Dr. Joseph Barber
Your brain is a funny old thing – filled with wonder, awe, mystery, and lots and lots of squishy parts. Some of you are currently studying very specific parts of the brain, and so you probably have a fairy good sense of how it all works at the cellular level. However, outside of your research, when you are busy thinking about applying for jobs and future careers, your brain can sometimes be a bit of a wild card – working in ways not necessarily predicted by action potentials and neurotransmitters.
Take this video showing a rather interesting visual illusion as an example: http://youtu.be/h4OWa-drek0
In this case, the brain ignores what is blatantly obvious, and tells us something completely different (and wrong). It does it for all the right reasons, but still! If you don’t pay attention to the things that your brain is thinking to itself, then there is a risk that what should just be a private thought or feeling becomes something more overt and apparent. When we start unconsciously sharing our feelings with employers, we should definitely be concerned.
What I see a lot of when I am advising students and postdocs is the brain projecting doubt and uncertainty into people’s job application materials – without them even noticing. This doubt often stems from being unsure whether a new career path is the right one (e.g., when looking at non-academic jobs after years of assuming that being a faculty member at a university was the only path). Alternatively, it comes from people looking at a job announcement and thinking about all of the ways that they are not qualified for the position (as opposed to seeing the reasons that they are a great match given their education and experience). This doubt can lead to phrases like this popping up in cover letters:
“Although I don’t have direct supervisory experience, I did coordinate the internship programs within out lab for three years”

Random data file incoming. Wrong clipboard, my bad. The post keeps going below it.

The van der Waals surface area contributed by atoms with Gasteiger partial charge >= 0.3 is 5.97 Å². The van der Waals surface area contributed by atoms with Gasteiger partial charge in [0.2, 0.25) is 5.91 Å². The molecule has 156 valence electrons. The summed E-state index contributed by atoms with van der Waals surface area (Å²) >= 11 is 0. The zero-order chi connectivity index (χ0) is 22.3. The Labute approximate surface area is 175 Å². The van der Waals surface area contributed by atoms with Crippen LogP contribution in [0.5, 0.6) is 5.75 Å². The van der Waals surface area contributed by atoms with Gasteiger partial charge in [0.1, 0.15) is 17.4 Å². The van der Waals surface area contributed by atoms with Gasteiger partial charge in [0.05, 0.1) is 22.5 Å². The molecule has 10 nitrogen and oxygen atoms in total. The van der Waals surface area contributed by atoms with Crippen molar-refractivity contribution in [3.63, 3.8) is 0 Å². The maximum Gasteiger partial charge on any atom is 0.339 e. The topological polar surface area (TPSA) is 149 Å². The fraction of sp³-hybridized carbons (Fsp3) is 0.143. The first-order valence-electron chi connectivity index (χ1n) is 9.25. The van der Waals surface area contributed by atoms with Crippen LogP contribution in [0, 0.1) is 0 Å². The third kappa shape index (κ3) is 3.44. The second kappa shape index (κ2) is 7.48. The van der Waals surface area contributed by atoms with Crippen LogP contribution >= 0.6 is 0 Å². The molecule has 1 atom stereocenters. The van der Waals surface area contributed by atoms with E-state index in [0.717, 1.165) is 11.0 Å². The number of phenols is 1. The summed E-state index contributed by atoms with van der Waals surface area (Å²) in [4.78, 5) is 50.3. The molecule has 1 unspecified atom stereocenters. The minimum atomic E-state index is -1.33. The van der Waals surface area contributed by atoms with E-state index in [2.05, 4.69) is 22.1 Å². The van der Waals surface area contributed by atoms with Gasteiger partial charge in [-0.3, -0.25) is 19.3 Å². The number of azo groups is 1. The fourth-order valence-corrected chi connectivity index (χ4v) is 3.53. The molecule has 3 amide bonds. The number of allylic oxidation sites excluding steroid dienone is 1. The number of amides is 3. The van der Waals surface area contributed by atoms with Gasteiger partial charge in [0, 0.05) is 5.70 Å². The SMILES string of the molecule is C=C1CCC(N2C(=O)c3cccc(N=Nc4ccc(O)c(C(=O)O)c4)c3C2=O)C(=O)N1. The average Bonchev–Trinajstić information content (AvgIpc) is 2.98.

Your pessimistic brain sees this and nods in agreement. An employer reads this and also nods in agreement that you don’t have direct supervisory experience (those are your exact words – why would they argue with you?). A more optimistic brain would see this and realise that focusing on the negatives is not going to do you any good, and that coordinating an intern program is actually a form a supervisory experience. This optimistic brain might suggest (and career advisors would agree) that a better approach would be to simply eliminate the first part of the sentence. Your new approach could then be:
“I coordinated the internship programs within out lab for three years, providing supervision for all new arrivals and training lab members on the protocols we used for involving interns in the research”
See…, it is as simple as that. Get it into your brain that your diverse experiences and perspectives can make you very qualified for the majority of the positions you are probably interested in, and your brain can showcase your abilities in the best light possible. In most cases, you are best served by ignoring the negatives and focusing on the positives. This only works when you really do see how your positive traits can be valued by others (based on how they have helped you get where you are today), and so it is always a good idea to take stock of the skills and attributes that are unique to you, and transferable to the careers that most interest you. Not sure how to explore the inner you? Well, take a look at some of the resources here as a first step, and then come and see an advisor at Career Services to talk more about this.